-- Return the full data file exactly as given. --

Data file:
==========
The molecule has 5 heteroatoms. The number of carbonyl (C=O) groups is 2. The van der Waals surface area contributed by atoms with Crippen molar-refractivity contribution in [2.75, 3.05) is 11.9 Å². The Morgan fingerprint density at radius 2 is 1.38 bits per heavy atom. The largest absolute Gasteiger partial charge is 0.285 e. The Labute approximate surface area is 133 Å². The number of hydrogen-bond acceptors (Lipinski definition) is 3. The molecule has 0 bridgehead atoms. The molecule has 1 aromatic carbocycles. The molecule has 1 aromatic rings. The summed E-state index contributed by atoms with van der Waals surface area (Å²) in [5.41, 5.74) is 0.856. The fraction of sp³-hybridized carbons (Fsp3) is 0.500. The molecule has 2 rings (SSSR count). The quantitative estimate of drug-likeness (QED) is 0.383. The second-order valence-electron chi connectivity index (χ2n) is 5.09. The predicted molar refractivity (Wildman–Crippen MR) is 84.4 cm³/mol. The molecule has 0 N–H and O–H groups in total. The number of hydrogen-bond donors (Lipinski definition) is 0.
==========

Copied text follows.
The molecule has 5 heteroatoms. The number of carbonyl (C=O) groups is 2. The van der Waals surface area contributed by atoms with Crippen molar-refractivity contribution in [2.75, 3.05) is 11.9 Å². The Morgan fingerprint density at radius 2 is 1.38 bits per heavy atom. The largest absolute Gasteiger partial charge is 0.285 e. The Labute approximate surface area is 133 Å². The number of hydrogen-bond acceptors (Lipinski definition) is 3. The molecule has 0 bridgehead atoms. The molecule has 1 aromatic carbocycles. The molecule has 1 aromatic rings. The summed E-state index contributed by atoms with van der Waals surface area (Å²) in [5.41, 5.74) is 0.856. The fraction of sp³-hybridized carbons (Fsp3) is 0.500. The molecule has 2 rings (SSSR count). The quantitative estimate of drug-likeness (QED) is 0.383. The second-order valence-electron chi connectivity index (χ2n) is 5.09. The predicted molar refractivity (Wildman–Crippen MR) is 84.4 cm³/mol. The molecule has 0 N–H and O–H groups in total. The number of hydrogen-bond donors (Lipinski definition) is 0.